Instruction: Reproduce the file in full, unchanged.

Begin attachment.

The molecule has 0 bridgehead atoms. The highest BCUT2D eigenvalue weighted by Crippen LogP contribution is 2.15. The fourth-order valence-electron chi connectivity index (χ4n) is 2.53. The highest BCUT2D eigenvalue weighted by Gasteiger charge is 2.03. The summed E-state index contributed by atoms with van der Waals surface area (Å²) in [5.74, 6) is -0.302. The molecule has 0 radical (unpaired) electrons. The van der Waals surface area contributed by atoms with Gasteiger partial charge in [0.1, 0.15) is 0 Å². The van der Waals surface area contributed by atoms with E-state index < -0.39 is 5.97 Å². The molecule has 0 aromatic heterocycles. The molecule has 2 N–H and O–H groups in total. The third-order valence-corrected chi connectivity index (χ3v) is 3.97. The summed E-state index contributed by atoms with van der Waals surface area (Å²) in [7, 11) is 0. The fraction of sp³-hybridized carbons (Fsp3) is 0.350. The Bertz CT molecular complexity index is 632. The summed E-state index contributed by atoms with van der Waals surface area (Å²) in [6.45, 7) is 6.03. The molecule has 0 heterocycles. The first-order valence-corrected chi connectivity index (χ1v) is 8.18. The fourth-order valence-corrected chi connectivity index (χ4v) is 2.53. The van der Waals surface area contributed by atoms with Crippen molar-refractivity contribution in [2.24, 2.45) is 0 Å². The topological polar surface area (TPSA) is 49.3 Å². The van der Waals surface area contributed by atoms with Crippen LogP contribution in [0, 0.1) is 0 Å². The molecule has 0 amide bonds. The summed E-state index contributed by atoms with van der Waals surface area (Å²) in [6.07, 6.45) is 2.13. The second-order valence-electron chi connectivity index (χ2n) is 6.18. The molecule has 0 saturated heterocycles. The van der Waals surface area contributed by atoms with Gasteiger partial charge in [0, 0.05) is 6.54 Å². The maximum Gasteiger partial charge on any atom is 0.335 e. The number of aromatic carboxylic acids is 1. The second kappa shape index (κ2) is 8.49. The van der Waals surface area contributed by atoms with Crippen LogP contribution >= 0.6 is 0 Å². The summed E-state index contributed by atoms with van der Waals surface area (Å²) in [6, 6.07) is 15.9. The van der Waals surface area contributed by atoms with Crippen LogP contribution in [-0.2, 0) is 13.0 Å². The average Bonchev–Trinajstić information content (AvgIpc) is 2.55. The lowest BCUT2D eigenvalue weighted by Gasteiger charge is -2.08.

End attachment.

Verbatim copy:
The molecule has 0 bridgehead atoms. The highest BCUT2D eigenvalue weighted by Crippen LogP contribution is 2.15. The fourth-order valence-electron chi connectivity index (χ4n) is 2.53. The highest BCUT2D eigenvalue weighted by Gasteiger charge is 2.03. The summed E-state index contributed by atoms with van der Waals surface area (Å²) in [5.74, 6) is -0.302. The molecule has 0 radical (unpaired) electrons. The van der Waals surface area contributed by atoms with Gasteiger partial charge in [0.1, 0.15) is 0 Å². The van der Waals surface area contributed by atoms with E-state index < -0.39 is 5.97 Å². The molecule has 0 aromatic heterocycles. The molecule has 2 N–H and O–H groups in total. The third-order valence-corrected chi connectivity index (χ3v) is 3.97. The summed E-state index contributed by atoms with van der Waals surface area (Å²) in [7, 11) is 0. The fraction of sp³-hybridized carbons (Fsp3) is 0.350. The Bertz CT molecular complexity index is 632. The summed E-state index contributed by atoms with van der Waals surface area (Å²) in [6.45, 7) is 6.03. The molecule has 0 heterocycles. The first-order valence-corrected chi connectivity index (χ1v) is 8.18. The fourth-order valence-corrected chi connectivity index (χ4v) is 2.53. The van der Waals surface area contributed by atoms with Crippen molar-refractivity contribution in [2.24, 2.45) is 0 Å². The topological polar surface area (TPSA) is 49.3 Å². The van der Waals surface area contributed by atoms with Crippen LogP contribution in [0, 0.1) is 0 Å². The molecule has 0 amide bonds. The summed E-state index contributed by atoms with van der Waals surface area (Å²) in [6.07, 6.45) is 2.13. The second-order valence-electron chi connectivity index (χ2n) is 6.18. The molecule has 0 saturated heterocycles. The van der Waals surface area contributed by atoms with Gasteiger partial charge in [0, 0.05) is 6.54 Å². The maximum Gasteiger partial charge on any atom is 0.335 e. The number of aromatic carboxylic acids is 1. The second kappa shape index (κ2) is 8.49. The van der Waals surface area contributed by atoms with Crippen LogP contribution >= 0.6 is 0 Å². The summed E-state index contributed by atoms with van der Waals surface area (Å²) in [6, 6.07) is 15.9. The van der Waals surface area contributed by atoms with Crippen LogP contribution in [-0.2, 0) is 13.0 Å². The average Bonchev–Trinajstić information content (AvgIpc) is 2.55. The lowest BCUT2D eigenvalue weighted by Gasteiger charge is -2.08.